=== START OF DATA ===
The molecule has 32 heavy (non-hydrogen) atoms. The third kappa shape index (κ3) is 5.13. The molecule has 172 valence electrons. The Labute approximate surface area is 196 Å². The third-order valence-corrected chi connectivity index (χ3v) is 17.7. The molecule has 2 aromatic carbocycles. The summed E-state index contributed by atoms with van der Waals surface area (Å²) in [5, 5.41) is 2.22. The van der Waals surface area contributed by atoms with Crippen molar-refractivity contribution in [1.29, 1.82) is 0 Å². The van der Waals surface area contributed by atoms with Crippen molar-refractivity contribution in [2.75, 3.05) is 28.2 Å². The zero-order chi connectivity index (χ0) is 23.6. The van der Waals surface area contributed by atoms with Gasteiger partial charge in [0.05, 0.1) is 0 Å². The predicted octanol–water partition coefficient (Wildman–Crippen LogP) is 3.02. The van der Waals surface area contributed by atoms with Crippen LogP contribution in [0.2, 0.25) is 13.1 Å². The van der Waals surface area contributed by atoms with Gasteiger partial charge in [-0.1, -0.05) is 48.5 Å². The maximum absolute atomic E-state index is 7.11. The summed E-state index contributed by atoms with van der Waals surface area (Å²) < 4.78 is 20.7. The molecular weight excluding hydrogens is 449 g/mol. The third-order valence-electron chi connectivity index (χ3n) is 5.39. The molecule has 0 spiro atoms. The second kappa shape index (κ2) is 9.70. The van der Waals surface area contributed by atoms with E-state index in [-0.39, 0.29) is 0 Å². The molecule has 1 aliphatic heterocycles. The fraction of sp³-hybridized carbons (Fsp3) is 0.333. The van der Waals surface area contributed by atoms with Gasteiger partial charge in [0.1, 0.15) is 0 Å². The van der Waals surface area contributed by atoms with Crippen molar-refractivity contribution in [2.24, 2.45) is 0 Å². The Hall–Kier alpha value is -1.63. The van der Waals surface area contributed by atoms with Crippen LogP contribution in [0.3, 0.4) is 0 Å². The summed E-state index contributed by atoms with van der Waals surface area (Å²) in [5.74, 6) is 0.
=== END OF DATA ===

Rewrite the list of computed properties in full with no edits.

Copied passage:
The molecule has 32 heavy (non-hydrogen) atoms. The third kappa shape index (κ3) is 5.13. The molecule has 172 valence electrons. The Labute approximate surface area is 196 Å². The third-order valence-corrected chi connectivity index (χ3v) is 17.7. The molecule has 2 aromatic carbocycles. The summed E-state index contributed by atoms with van der Waals surface area (Å²) in [5, 5.41) is 2.22. The van der Waals surface area contributed by atoms with Crippen molar-refractivity contribution in [1.29, 1.82) is 0 Å². The van der Waals surface area contributed by atoms with Crippen molar-refractivity contribution in [2.75, 3.05) is 28.2 Å². The zero-order chi connectivity index (χ0) is 23.6. The van der Waals surface area contributed by atoms with Gasteiger partial charge in [0.05, 0.1) is 0 Å². The predicted octanol–water partition coefficient (Wildman–Crippen LogP) is 3.02. The van der Waals surface area contributed by atoms with Crippen LogP contribution in [0.2, 0.25) is 13.1 Å². The van der Waals surface area contributed by atoms with Gasteiger partial charge in [-0.1, -0.05) is 48.5 Å². The maximum absolute atomic E-state index is 7.11. The summed E-state index contributed by atoms with van der Waals surface area (Å²) < 4.78 is 20.7. The molecular weight excluding hydrogens is 449 g/mol. The third-order valence-electron chi connectivity index (χ3n) is 5.39. The molecule has 0 spiro atoms. The second kappa shape index (κ2) is 9.70. The van der Waals surface area contributed by atoms with E-state index in [-0.39, 0.29) is 0 Å². The molecule has 1 aliphatic heterocycles. The fraction of sp³-hybridized carbons (Fsp3) is 0.333. The van der Waals surface area contributed by atoms with Gasteiger partial charge in [0.1, 0.15) is 0 Å². The van der Waals surface area contributed by atoms with Crippen molar-refractivity contribution in [2.24, 2.45) is 0 Å². The Hall–Kier alpha value is -1.63. The van der Waals surface area contributed by atoms with Crippen LogP contribution in [0.3, 0.4) is 0 Å². The summed E-state index contributed by atoms with van der Waals surface area (Å²) in [5.74, 6) is 0.